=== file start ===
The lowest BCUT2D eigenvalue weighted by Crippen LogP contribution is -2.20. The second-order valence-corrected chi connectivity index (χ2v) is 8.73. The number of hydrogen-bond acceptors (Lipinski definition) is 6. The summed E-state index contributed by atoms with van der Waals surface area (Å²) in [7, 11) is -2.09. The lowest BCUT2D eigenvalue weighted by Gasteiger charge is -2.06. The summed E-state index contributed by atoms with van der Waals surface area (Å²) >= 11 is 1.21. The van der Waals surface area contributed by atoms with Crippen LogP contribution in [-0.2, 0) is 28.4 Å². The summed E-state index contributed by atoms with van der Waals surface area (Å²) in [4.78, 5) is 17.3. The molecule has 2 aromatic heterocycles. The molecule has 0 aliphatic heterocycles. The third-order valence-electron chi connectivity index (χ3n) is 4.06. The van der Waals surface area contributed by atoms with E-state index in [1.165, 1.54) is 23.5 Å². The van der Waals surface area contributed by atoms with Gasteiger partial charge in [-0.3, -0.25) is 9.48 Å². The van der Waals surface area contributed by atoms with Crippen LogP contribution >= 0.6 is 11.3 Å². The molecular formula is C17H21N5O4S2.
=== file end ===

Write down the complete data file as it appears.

The lowest BCUT2D eigenvalue weighted by Crippen LogP contribution is -2.20. The second-order valence-corrected chi connectivity index (χ2v) is 8.73. The number of hydrogen-bond acceptors (Lipinski definition) is 6. The summed E-state index contributed by atoms with van der Waals surface area (Å²) in [7, 11) is -2.09. The lowest BCUT2D eigenvalue weighted by Gasteiger charge is -2.06. The summed E-state index contributed by atoms with van der Waals surface area (Å²) >= 11 is 1.21. The van der Waals surface area contributed by atoms with Crippen LogP contribution in [-0.2, 0) is 28.4 Å². The summed E-state index contributed by atoms with van der Waals surface area (Å²) in [4.78, 5) is 17.3. The molecule has 2 aromatic heterocycles. The molecule has 0 aliphatic heterocycles. The third-order valence-electron chi connectivity index (χ3n) is 4.06. The van der Waals surface area contributed by atoms with E-state index in [1.165, 1.54) is 23.5 Å². The van der Waals surface area contributed by atoms with Gasteiger partial charge in [-0.3, -0.25) is 9.48 Å². The van der Waals surface area contributed by atoms with Crippen LogP contribution >= 0.6 is 11.3 Å². The molecular formula is C17H21N5O4S2.